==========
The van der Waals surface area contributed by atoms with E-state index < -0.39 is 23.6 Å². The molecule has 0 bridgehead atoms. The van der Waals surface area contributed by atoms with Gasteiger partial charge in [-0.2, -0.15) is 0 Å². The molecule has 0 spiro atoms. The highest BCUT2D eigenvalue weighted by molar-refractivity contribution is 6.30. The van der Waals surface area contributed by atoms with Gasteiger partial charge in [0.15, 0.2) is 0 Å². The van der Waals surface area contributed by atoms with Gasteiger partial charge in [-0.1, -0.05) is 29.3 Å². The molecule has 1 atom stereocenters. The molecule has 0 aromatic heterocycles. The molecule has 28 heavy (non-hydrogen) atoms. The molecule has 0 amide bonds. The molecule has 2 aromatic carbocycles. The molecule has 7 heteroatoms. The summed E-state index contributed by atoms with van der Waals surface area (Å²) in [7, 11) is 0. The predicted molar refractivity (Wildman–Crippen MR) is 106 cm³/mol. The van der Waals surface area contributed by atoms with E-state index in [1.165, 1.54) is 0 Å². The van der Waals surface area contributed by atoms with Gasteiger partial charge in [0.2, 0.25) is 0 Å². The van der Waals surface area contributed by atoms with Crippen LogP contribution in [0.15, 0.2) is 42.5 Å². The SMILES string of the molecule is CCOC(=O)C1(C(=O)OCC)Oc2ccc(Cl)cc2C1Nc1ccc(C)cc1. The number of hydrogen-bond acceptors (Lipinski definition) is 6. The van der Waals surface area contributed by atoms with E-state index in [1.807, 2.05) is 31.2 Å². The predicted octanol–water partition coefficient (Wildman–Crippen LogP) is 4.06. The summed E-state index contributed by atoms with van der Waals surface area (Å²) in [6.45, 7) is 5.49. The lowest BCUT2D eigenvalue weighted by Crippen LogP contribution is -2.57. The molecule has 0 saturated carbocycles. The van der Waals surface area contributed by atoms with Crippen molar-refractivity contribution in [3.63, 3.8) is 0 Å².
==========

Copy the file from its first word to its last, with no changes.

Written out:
The van der Waals surface area contributed by atoms with E-state index < -0.39 is 23.6 Å². The molecule has 0 bridgehead atoms. The van der Waals surface area contributed by atoms with Gasteiger partial charge in [-0.2, -0.15) is 0 Å². The molecule has 0 spiro atoms. The highest BCUT2D eigenvalue weighted by molar-refractivity contribution is 6.30. The van der Waals surface area contributed by atoms with Gasteiger partial charge in [0.15, 0.2) is 0 Å². The van der Waals surface area contributed by atoms with Gasteiger partial charge in [-0.1, -0.05) is 29.3 Å². The molecule has 1 atom stereocenters. The molecule has 0 aromatic heterocycles. The molecule has 28 heavy (non-hydrogen) atoms. The molecule has 0 amide bonds. The molecule has 2 aromatic carbocycles. The molecule has 7 heteroatoms. The summed E-state index contributed by atoms with van der Waals surface area (Å²) in [7, 11) is 0. The predicted molar refractivity (Wildman–Crippen MR) is 106 cm³/mol. The van der Waals surface area contributed by atoms with E-state index in [1.165, 1.54) is 0 Å². The van der Waals surface area contributed by atoms with Gasteiger partial charge in [0.2, 0.25) is 0 Å². The van der Waals surface area contributed by atoms with Crippen LogP contribution in [0.15, 0.2) is 42.5 Å². The SMILES string of the molecule is CCOC(=O)C1(C(=O)OCC)Oc2ccc(Cl)cc2C1Nc1ccc(C)cc1. The number of hydrogen-bond acceptors (Lipinski definition) is 6. The van der Waals surface area contributed by atoms with E-state index in [1.807, 2.05) is 31.2 Å². The predicted octanol–water partition coefficient (Wildman–Crippen LogP) is 4.06. The summed E-state index contributed by atoms with van der Waals surface area (Å²) in [6.45, 7) is 5.49. The lowest BCUT2D eigenvalue weighted by Crippen LogP contribution is -2.57. The molecule has 0 saturated carbocycles. The van der Waals surface area contributed by atoms with Crippen molar-refractivity contribution in [3.63, 3.8) is 0 Å².